(AFP) – Apr 15, 2008
PHILADELPHIA, Pennsylvania (AFP) — Republican White House hopeful John McCain outlined Tuesday a fuel tax "holiday" for hard-pressed drivers among a raft of measures designed to bolster the flagging economy.
McCain, attacked by his Democratic rivals Barack Obama and Hillary Clinton for taking a hands-off approach to the gathering crisis in the US housing market, said his plan focused "on actually helping families."
In a speech, the Arizona senator played on the title of an Obama book, attacking the two Democrats for planning "to raise your taxes by thousands of dollars per year -- and they have the audacity to hope you don't mind."
McCain proposed expanded federal and state guarantees for tuition loans, in case college students suffer from the credit crunch now roiling the US and global economy.
He called for parents' tax exemptions to be doubled to 7,000 dollars, a one-year pause to review non-military government spending, and cuts to prescription drug subsidies enjoyed by richer pensioners.
McCain's headline measure called on Congress to suspend federal taxes on auto fuel at the peak of the summer driving season -- from Memorial Day on May 26 to Labor Day on September 1, when gasoline prices traditionally surge.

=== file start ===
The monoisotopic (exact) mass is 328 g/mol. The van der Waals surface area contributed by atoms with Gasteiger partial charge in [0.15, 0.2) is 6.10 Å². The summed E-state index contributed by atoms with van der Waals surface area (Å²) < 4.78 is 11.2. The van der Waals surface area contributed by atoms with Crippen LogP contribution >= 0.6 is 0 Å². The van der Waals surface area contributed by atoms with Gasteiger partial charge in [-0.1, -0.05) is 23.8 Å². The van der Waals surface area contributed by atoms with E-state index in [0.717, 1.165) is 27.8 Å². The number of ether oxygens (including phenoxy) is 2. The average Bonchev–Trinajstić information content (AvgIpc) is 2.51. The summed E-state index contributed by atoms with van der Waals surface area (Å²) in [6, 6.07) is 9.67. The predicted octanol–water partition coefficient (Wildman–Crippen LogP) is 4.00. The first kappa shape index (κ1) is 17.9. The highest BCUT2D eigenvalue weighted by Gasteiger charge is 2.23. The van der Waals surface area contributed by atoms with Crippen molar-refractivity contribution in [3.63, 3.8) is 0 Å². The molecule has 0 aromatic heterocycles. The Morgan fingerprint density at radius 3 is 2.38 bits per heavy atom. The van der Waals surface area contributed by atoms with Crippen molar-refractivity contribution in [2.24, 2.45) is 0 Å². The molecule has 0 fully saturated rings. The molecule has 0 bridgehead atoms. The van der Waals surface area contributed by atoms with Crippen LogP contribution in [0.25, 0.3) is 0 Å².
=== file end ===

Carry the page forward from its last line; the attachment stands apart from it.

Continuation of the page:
The federal tax on gasoline stands at 18.4 cents a gallon, and for diesel at 24.4 cents. According to the Department of Energy, US gasoline prices now average a record 3.39 dollars per gallon, up 51 cents from a year ago.
"And because the cost of gas affects the price of food, packaging, and just about everything else, these immediate steps will help to spread relief across the American economy," McCain said in his speech in Pittsburgh.
McCain also reprised his plan for the US government to back new mortgages for homeowners who "played by the rules" but are threatened by foreclosure, to replace risky home loans issued by predatory lenders.
The Republican, who had opposed hefty tax cuts pushed by President George W. Bush early this decade, called for those reductions to be made permanent to prevent "the single largest tax increase since the Second World War."
"Among supporters of a tax increase are Senators Obama and Clinton. Both promise big 'change.' And a trillion dollars in new taxes over the next decade would certainly fit that description," he said.
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